A PETA India undercover investigation reveals filth, disease and cruelty in India's fishing industry.
Watch the video that exposes the cruelty and suffering that go into every piece of leather, fur, wool, and exotic skin that you wear, then ask yourself and everyone you know, "Whose skin are you in?"
"But for the use of physical punishment by, and fear of, their oppressors, animals would never be a part of a circus." – Richard Pryor, American actor and comedian
Animals who are forced to travel and perform with circuses lead miserable lives. Unlike human performers, animals do not choose to do tricks. Through the use of fear, pain and hunger, handlers force animals to do things they would never do in nature. When animals in circuses are not performing, they are kept chained or tethered or are confined to cages barely larger than their own bodies. When they become ill, they rarely receive proper veterinary care.
In their natural homes, animals spend much of their time roaming, searching for food, taking care of their young and spending time with members of their families. In the circus, they are denied all of this. Instead of being allowed to move freely, they are kept chained and caged for most of the day and night. Their only exercise comes during training sessions and performances, when they are intimidated into doing acts that are meaningless and unnatural to them.
For example, birds used in circuses often have their wings clipped, which prevents them from engaging in their most important natural behaviour: flying. Horses are often kept tethered with short ropes, and dogs are locked in cages. Elephants are routinely beaten to keep them docile.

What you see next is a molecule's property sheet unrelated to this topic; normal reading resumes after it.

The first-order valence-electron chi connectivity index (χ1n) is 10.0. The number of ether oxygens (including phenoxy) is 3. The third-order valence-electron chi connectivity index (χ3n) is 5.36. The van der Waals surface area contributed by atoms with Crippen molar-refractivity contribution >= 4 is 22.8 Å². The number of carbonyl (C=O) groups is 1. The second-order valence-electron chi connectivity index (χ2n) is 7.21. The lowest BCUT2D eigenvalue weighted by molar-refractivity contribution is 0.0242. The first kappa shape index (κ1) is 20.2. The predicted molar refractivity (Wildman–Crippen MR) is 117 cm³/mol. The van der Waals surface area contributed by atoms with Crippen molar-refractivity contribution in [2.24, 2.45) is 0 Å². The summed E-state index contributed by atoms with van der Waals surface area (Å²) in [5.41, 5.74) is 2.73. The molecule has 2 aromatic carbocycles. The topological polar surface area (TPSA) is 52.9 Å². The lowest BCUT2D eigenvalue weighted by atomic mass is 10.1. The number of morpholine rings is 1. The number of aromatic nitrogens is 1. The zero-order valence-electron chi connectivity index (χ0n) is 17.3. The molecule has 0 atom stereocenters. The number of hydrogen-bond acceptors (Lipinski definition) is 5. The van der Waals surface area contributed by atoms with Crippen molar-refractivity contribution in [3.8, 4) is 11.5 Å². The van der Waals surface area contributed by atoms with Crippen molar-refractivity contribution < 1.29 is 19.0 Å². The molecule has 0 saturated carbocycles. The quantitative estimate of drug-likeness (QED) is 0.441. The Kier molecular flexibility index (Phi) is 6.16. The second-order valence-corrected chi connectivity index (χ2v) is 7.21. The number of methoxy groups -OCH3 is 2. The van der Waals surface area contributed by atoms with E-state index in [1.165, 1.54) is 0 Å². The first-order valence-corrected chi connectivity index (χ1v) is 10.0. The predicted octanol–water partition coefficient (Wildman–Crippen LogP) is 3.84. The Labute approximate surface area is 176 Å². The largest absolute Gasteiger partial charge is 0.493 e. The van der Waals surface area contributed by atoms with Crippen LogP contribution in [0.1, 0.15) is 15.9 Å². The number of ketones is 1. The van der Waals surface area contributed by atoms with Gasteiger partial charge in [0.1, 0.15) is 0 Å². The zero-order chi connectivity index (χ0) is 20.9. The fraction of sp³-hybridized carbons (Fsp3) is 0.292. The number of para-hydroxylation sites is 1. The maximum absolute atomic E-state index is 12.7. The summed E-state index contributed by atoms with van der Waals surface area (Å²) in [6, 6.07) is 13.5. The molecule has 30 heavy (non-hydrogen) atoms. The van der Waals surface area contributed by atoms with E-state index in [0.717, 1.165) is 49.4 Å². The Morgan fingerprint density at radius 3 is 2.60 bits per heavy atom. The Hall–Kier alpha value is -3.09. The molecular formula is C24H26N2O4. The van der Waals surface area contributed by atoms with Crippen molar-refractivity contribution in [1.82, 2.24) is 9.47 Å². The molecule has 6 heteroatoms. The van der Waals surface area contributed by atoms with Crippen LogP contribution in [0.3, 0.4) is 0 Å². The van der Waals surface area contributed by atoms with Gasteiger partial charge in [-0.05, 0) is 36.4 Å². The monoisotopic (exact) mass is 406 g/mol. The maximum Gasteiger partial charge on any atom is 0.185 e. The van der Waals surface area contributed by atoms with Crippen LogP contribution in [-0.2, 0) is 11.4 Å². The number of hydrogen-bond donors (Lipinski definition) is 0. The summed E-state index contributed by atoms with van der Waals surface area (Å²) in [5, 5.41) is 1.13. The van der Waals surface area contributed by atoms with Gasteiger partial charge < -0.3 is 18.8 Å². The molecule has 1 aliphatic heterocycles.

When the show is over, the animals are forced back into their cages or are shackled or tied, loaded onto lorries and taken to the next town. There is never a break from the endless travel.Humane organisations investigating circuses around the world have found that trainers starve and beat animals to make them obey. Animals go from fear and pain during performances and training to the excruciating boredom of their cages. This pattern often results in neurotic behaviour, such as endless pacing, self-mutilation and constant rocking.
Cruelty has been documented in numerous Indian circuses; the following are some examples:
Laws designed to protect animals in India have been enacted, including the Prevention of Cruelty to Animals Act of 1960 (PCA Act), the Performing Animals (Registration) Rules of 2001 under the PCA Act, the Wild Life Protection Act of 1972, as amended in 1991 (WLPA), the International C.I.T.E.S. (Convention on International Trade in Endangered Species) treaty and provisions under the Indian constitution. However, these laws are not always enforced. Officials often turn a blind eye to abusive treatment of animals and other violations of the law when circuses come to town.
Although former Union Minister of Social Justice and Empowerment Maneka Gandhi implemented a ban on circus's use of bears, monkeys, tigers, lions and panthers in October 1998, circuses have largely disregarded the regulation. Humane organisations and individuals can work to ensure that existing laws are enforced. PETA India has filed cruelty and neglect charges against circuses and has rescued 18 lions, 10 tigers and a liger (a lion/tiger hybrid) from the Grand National Circus and the Empire Circus. Click the links to learn more.
Every year, animals in circuses around the world snap as a result of the stress and pain they endure. It is impossible for circuses to protect trainers and audiences completely. Animals routinely attack their handlers and members of the public; the following are a few recent examples:
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